The operator then stands at the location of the antenna site and looks into eyepieces 13a and b. In the right eyepiece 13a, he views the level bubble 15 and levels the device 10. He reads the azimuth on the magnetic directional compass 14. The operator can use the fixed indicator line 33 and the small set handle 34, accessable through slot 35, to adjust the compass 14 to compensate for the true north/magnetic north deviation. He slowly rotates around until the desired magnetic heading is reached. At that point he views the line of sight through the left eyepiece 13b. An immediate determination can then be made whether any obstacle would negate installation of the antenna at that specific location.

While I have described the invention in connection with a specific embodiment thereof, it is to be understood that this is done only by way of example, and not as a limitation to the scope of my invention as set forth in the objects thereof and in the accompanying claims.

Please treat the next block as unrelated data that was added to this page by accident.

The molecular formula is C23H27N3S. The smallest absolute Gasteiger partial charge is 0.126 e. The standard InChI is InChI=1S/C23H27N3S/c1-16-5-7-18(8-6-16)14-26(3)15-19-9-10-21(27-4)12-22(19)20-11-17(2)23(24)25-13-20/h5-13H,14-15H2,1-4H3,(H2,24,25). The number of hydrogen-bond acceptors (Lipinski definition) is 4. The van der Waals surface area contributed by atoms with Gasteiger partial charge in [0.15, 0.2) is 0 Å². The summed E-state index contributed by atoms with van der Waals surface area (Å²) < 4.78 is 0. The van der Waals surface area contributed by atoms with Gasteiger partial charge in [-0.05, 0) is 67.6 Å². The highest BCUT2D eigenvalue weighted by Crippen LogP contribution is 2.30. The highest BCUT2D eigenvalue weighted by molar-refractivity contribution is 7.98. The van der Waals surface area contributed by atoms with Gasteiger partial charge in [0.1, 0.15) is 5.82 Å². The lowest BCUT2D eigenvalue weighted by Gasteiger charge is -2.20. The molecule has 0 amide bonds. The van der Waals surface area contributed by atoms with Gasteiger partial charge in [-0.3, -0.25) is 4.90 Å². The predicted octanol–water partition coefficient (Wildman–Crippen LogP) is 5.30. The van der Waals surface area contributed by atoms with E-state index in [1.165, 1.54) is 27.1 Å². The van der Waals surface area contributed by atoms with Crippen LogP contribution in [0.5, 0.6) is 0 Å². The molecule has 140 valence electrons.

Patent Citations
Cited PatentFiling datePublication dateApplicantTitle
US1875829 *Nov 18, 1929Sep 6, 1932Lew SuverkropSurveying instrument
Referenced by
Citing PatentFiling datePublication dateApplicantTitle
US7183997 *Sep 20, 2004Feb 27, 2007Eakes James ESatellite dish location device
US7671797 *Mar 2, 2010Nvidia CorporationCoordinate-based system, method and computer program product for adjusting an antenna
US20080163504 *Jan 5, 2007Jul 10, 2008Smith John EApparatus and methods for locating and identifying remote objects
WO2004025777A1 *Sep 10, 2002Mar 25, 2004Wayne StaneyDevice and method to adjust the elevation and azimut angles for a satellite communication antenna
Classifications
U.S. Classification356/138, 356/147, 356/140
International ClassificationG01C1/00
Cooperative ClassificationG01C1/00
European ClassificationG01C1/00
Legal Events
DateCodeEventDescription
Oct 15, 1990FPAYFee payment
Year of fee payment: 4
Jan 31, 1995REMIMaintenance fee reminder mailed
Jun 25, 1995LAPSLapse for failure to pay maintenance fees
Sep 5, 1995FPExpired due to failure to pay maintenance fee
Effective date: 19950628